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Energy and transport poverty amidst plenty: the case of Iceland
Tuesday 22 February 13:00 until 14:00
Online : Zoom
Speaker: Paul Upham
Part of the series: Energy & Climate Seminar Series
This seminar will be held on Zoom. Please email email@example.com for joining details.
What can we learn in terms of just energy and mobility transitions from a country that already uses largely renewable energy? In this talk, we look at Iceland. Although Iceland performs well in OECD terms with respect to the Gini index of income inequality, poverty is increasing, such that about 5% of the population are now defined by the country’s statistical agency as materially deprived. Focusing on energy and transport poverty, we draw together analysis of Statistics Iceland data; the results of focus groups with representative members of the Icelandic public; and interviews with people self-identifying as either having a disability or experiencing poverty. We take disability as an exemplar case of a vulnerable group. While none of our interviewees had experienced loss of access to heat in the home, some had experienced deliberate disconnection by power companies. All interviewees experienced transport-related difficulties in terms of cost or access, and the focus group participants provide details on the mixed experience of the more typical Icelander via a vis transport. The Icelandic case illustrates how welfare state benefit design and the general cost of living impact individuals’ lived experience of transport and energy use in the home, despite energy supply being low carbon. We discuss corresponding policy and research implications.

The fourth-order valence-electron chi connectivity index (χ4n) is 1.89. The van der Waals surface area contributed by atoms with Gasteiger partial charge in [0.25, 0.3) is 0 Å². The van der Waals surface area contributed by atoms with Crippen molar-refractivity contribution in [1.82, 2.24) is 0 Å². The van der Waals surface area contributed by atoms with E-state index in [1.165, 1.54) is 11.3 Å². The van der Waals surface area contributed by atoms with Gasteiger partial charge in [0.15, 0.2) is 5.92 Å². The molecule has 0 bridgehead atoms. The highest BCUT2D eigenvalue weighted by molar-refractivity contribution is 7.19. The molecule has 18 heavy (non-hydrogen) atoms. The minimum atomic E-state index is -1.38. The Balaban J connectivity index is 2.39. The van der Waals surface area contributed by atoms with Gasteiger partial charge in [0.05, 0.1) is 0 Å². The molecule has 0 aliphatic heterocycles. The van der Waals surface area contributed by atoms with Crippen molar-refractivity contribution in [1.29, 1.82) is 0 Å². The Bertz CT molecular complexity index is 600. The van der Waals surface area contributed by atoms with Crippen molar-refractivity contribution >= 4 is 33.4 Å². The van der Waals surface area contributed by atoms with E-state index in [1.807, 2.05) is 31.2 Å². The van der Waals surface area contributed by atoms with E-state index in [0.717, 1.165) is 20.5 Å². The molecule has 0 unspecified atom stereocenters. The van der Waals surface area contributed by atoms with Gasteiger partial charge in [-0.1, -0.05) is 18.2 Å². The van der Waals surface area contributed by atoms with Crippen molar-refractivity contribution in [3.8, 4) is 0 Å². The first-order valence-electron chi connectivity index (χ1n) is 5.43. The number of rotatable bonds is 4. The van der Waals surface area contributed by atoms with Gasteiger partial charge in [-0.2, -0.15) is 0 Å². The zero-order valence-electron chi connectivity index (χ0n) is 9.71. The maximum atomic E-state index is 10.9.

Dr Paul Upham is a Research Fellow in SPRU, University of Sussex. He works on the social science of low carbon energy transitions and has a particular interest in connecting different levels of analysis in this field.
By: Francisco Dominguez
Last updated: Thursday, 16 December 2021